I was on the phone yesterday to a bank that's decided to start an innovation programme now, despite the difficult times we're in. As you probably have guessed from reading here, I spend a lot of time talking with other banks, and on occasion, they come to visit us here in London to see what we're up to. The reason, in case you're wondering, is that sharing what we do invariably means we learn something new we can apply ourselves. Those organisations that shut up their innovators because they are scared of losing competitive advantage are actually disadvantaging themselves considerably.
Anyway, so I'm on the phone to the new head of innovation guy at this bank, and he wanted to know what advice I might give him with respect to starting up his new programme. As there is a chapter on this subject in my forthcoming innovation book, it was easy to pull out five key bits of advice for him. What follows is a précis of what I said to him.
1. Make sure you have money
It is a common thing for an innovation programme to be started without access to financial resources. The idea is the mere appointment of someone to lead innovation will inevitably result in new innovation being generated. This is wrong, wrong, wrong. Innovators have to compete for attention, and in order to do so, they need to be able to demonstrate their ideas have merit. Demonstrating that usually costs money – for prototypes, for analysis, and for customer testing. Beware of the argument that a great innovator will be able to win the money away from other activities and be self funding. Practically speaking, in these harsher economic times, there is no money to win. Either your institution is in the innovation game (in which case it must invest), or it isn't.
2. Make sure you don't have too much money
Having argued that an innovation programme must have access to its own money, my next piece of advice is to make sure it doesn't have too much. Here is the reason: innovation must be seen as an investment, held to the same standards as any other investment an institution might make. That means it must generate a return that's superior to the other opportunities available if it is to keep access to its resources. Boiled down, this means that if you get a big amount of money, you need to create a big return. But most truly interesting innovations don't generate big returns at the start. Certainly not the sort that make them the most attractive investments in the short term. Ergo, the money gets taken away again, and the innovation team is seen to have failed. On the other hand, having a small amount of money – an amount which is proportionate to the short term returns possible – means that driving a decent return is not only possible, it is likely.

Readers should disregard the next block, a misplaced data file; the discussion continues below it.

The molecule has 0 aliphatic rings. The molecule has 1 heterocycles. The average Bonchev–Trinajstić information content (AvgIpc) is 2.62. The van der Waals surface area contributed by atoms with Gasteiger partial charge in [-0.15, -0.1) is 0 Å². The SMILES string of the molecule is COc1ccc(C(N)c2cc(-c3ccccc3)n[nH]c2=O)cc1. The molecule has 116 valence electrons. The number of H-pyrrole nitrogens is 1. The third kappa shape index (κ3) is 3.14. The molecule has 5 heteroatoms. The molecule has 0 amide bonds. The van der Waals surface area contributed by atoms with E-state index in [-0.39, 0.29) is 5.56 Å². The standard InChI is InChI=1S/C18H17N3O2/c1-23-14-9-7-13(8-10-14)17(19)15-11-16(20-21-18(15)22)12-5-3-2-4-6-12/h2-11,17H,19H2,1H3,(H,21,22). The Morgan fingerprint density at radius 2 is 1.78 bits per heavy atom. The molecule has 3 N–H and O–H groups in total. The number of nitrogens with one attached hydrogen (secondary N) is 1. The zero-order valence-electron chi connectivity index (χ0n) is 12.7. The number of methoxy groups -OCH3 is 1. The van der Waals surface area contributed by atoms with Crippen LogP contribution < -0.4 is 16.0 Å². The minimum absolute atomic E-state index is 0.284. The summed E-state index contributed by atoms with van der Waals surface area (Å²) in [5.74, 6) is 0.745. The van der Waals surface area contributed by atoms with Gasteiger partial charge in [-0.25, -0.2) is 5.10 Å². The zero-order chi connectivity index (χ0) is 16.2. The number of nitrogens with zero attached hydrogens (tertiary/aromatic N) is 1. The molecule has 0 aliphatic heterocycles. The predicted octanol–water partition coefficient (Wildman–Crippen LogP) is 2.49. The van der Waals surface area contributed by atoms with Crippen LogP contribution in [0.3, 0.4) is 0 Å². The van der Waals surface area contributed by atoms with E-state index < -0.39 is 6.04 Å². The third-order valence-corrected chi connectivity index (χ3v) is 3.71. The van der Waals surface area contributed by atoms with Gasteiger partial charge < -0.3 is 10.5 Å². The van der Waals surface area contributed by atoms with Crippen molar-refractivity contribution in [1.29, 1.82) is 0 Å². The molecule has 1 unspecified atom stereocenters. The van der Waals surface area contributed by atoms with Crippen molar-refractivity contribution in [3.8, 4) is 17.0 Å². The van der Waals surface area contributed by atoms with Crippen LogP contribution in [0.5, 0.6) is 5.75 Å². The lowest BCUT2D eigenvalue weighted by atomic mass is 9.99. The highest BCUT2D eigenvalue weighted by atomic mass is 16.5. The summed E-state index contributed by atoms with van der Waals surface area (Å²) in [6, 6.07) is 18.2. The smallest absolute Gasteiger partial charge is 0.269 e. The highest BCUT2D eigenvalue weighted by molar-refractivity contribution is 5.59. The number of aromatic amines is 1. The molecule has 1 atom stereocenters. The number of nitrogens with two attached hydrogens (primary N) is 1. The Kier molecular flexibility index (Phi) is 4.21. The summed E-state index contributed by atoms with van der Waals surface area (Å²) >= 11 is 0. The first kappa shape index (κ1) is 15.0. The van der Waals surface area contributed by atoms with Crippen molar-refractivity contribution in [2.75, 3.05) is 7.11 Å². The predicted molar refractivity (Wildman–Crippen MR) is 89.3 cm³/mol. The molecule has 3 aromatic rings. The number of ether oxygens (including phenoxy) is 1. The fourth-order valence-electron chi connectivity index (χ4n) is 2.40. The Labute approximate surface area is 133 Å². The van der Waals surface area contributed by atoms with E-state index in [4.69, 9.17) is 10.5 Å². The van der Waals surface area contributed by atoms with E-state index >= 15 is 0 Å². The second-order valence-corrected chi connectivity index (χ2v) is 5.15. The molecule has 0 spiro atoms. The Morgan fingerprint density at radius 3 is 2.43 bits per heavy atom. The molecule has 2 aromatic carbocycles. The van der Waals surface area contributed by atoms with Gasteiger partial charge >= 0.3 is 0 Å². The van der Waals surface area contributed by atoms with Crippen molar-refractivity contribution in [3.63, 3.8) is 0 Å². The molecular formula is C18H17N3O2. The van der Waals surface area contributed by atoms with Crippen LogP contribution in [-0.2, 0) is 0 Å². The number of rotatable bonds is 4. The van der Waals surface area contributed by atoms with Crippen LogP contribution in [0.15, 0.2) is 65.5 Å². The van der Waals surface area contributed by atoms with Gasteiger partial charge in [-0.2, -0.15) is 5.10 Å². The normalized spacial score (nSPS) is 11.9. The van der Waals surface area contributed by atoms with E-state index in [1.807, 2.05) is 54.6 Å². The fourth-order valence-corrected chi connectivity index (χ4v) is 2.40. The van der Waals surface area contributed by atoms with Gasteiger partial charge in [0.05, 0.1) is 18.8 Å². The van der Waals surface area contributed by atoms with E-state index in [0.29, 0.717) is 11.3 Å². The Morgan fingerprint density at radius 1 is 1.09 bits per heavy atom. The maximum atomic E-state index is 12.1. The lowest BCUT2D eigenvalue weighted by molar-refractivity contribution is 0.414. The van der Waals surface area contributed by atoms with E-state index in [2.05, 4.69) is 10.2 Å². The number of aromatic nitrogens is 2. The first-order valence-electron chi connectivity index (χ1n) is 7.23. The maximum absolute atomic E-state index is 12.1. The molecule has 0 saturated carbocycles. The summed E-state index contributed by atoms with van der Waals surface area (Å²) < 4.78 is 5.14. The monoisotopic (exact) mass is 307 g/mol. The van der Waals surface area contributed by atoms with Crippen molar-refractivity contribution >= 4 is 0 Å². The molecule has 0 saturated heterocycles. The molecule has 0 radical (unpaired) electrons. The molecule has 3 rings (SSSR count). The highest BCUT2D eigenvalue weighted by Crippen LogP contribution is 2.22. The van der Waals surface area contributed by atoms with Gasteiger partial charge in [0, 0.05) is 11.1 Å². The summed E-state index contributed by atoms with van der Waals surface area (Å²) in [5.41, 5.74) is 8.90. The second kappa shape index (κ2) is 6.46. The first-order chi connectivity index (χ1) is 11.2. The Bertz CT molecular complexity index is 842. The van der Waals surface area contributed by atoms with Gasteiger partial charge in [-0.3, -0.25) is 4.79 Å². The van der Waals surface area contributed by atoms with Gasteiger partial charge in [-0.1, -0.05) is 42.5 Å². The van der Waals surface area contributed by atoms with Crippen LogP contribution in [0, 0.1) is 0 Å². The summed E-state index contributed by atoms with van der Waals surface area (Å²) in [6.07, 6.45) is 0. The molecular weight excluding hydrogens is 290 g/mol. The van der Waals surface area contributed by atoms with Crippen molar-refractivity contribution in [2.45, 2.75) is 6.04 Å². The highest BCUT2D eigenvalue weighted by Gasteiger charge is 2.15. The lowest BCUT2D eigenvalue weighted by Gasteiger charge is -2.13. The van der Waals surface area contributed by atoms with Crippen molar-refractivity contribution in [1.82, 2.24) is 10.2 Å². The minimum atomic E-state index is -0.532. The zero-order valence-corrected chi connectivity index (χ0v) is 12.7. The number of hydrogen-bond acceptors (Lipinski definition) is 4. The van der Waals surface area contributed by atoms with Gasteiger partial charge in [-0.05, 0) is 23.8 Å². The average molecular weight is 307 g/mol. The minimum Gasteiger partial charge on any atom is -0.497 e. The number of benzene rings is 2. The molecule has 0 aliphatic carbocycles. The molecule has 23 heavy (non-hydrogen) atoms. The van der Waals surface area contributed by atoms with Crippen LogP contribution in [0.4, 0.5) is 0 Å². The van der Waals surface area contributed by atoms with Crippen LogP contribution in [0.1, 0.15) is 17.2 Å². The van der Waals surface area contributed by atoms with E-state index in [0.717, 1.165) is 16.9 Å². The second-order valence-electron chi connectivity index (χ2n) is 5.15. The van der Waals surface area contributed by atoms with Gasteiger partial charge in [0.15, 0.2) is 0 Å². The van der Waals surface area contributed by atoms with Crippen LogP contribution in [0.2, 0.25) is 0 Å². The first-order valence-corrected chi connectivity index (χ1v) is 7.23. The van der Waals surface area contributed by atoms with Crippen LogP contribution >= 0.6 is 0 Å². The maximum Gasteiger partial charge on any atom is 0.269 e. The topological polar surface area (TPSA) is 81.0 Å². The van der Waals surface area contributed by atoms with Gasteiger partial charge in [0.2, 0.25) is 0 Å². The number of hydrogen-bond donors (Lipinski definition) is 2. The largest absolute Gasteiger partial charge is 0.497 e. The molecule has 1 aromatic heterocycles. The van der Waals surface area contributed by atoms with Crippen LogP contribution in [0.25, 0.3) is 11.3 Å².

3. Don't run before you can walk
A key trap for young players is imagining that because they are in charge of an innovation programme, they have a mandate to do extremely breakthrough, highly disruptive innovation. They dream up the big ideas, but haven't built up the credibility to see them through. Trust me on this: a new programme can't dream up a new business model that disrupts the old one entirely and get away with it. Powerful political forces – associated with mother-ship P&L power – will kill off anything that threatens them. Only time, and a track record of success, is an effective counter to this. Influence is everything. And a focus on small, incremental wins at the start means that the team can build up its knowledge of how to do innovation successfully.
4. Have access to the top table, but don't rely on it
Everyone always says that a key determinant of success for an innovation team is whether it has senior executive sponsorship. Now that is true of course, but the fact of the matter is that if innovation is happening only because the CEO is forcing it down people's throats, everyone will silently resist any change. On the other hand, if the innovation team takes the time to create useful benefits from the bottom up, most people will be pretty supportive.
5.Get connected to the money fast because the runway is 18 months only
The person who sponsors the creation of an innovation programme will likely be in role for about 18 months. And if they are in role longer, 18 months is about the time anyone will make a speculative investment that doesn't visibly have something coming at the end. In other words, 18 months is the time an innovation programme has to get started, build its infrastructures, and get returns flowing in. A laser sharp focus on delivering benefits is what's needed presently. Long term, speculative and risky innovations won't cut it, I'm afraid. Noone has that kind of runway at present.
I guess it is great news that anyone is starting a new innovation group just now. Personally, I think that institutions are beginning to realise that innovation is the key to long term growth, and its necessary to build the appropriate capability now, regardless of the challenges in the market.
But a note of caution to innovators: you can't get away with long-term blue-sky speculative investments right now. A more conservative approach will likely provide the future opportunity to do amazing things, but the right to do so must first be earned.